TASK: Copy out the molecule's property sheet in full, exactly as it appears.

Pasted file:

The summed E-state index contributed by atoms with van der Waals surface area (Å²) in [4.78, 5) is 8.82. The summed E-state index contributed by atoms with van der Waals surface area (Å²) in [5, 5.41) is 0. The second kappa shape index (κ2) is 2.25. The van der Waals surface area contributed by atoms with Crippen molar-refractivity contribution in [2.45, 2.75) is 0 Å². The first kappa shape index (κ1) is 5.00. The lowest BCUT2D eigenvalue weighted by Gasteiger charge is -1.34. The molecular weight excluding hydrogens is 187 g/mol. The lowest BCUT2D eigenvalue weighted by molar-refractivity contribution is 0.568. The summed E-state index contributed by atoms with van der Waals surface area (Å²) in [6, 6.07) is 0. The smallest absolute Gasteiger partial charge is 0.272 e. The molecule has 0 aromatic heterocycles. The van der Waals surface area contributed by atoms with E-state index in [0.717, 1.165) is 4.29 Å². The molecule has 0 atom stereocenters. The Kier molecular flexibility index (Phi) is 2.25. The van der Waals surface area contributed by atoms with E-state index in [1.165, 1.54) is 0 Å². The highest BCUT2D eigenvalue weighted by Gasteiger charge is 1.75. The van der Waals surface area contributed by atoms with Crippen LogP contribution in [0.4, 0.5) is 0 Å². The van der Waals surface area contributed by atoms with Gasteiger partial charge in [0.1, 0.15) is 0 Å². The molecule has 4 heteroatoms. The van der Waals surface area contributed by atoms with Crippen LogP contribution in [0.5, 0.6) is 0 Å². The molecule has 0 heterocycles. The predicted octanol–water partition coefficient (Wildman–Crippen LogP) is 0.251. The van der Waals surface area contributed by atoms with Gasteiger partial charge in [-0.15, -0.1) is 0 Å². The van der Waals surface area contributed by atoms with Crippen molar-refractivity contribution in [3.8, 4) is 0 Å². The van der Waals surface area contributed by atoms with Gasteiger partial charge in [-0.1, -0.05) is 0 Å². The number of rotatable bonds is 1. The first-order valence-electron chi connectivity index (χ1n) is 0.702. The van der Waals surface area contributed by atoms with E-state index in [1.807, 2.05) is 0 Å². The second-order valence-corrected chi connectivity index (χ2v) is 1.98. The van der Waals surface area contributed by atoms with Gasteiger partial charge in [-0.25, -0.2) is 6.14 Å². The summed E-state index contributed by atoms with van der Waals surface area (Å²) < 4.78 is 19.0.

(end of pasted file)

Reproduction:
The summed E-state index contributed by atoms with van der Waals surface area (Å²) in [4.78, 5) is 8.82. The summed E-state index contributed by atoms with van der Waals surface area (Å²) in [5, 5.41) is 0. The second kappa shape index (κ2) is 2.25. The van der Waals surface area contributed by atoms with Crippen molar-refractivity contribution in [2.45, 2.75) is 0 Å². The first kappa shape index (κ1) is 5.00. The lowest BCUT2D eigenvalue weighted by Gasteiger charge is -1.34. The molecular weight excluding hydrogens is 187 g/mol. The lowest BCUT2D eigenvalue weighted by molar-refractivity contribution is 0.568. The summed E-state index contributed by atoms with van der Waals surface area (Å²) in [6, 6.07) is 0. The smallest absolute Gasteiger partial charge is 0.272 e. The molecule has 0 aromatic heterocycles. The van der Waals surface area contributed by atoms with E-state index in [0.717, 1.165) is 4.29 Å². The molecule has 0 atom stereocenters. The Kier molecular flexibility index (Phi) is 2.25. The van der Waals surface area contributed by atoms with E-state index in [1.165, 1.54) is 0 Å². The highest BCUT2D eigenvalue weighted by Gasteiger charge is 1.75. The van der Waals surface area contributed by atoms with Crippen LogP contribution in [0.4, 0.5) is 0 Å². The van der Waals surface area contributed by atoms with Gasteiger partial charge in [0.1, 0.15) is 0 Å². The molecule has 4 heteroatoms. The van der Waals surface area contributed by atoms with Crippen LogP contribution in [0.5, 0.6) is 0 Å². The molecule has 0 heterocycles. The predicted octanol–water partition coefficient (Wildman–Crippen LogP) is 0.251. The van der Waals surface area contributed by atoms with Gasteiger partial charge in [-0.15, -0.1) is 0 Å². The van der Waals surface area contributed by atoms with Crippen molar-refractivity contribution in [3.8, 4) is 0 Å². The van der Waals surface area contributed by atoms with Gasteiger partial charge in [-0.1, -0.05) is 0 Å². The number of rotatable bonds is 1. The first-order valence-electron chi connectivity index (χ1n) is 0.702. The van der Waals surface area contributed by atoms with E-state index in [1.807, 2.05) is 0 Å². The second-order valence-corrected chi connectivity index (χ2v) is 1.98. The van der Waals surface area contributed by atoms with Gasteiger partial charge in [-0.25, -0.2) is 6.14 Å². The summed E-state index contributed by atoms with van der Waals surface area (Å²) < 4.78 is 19.0.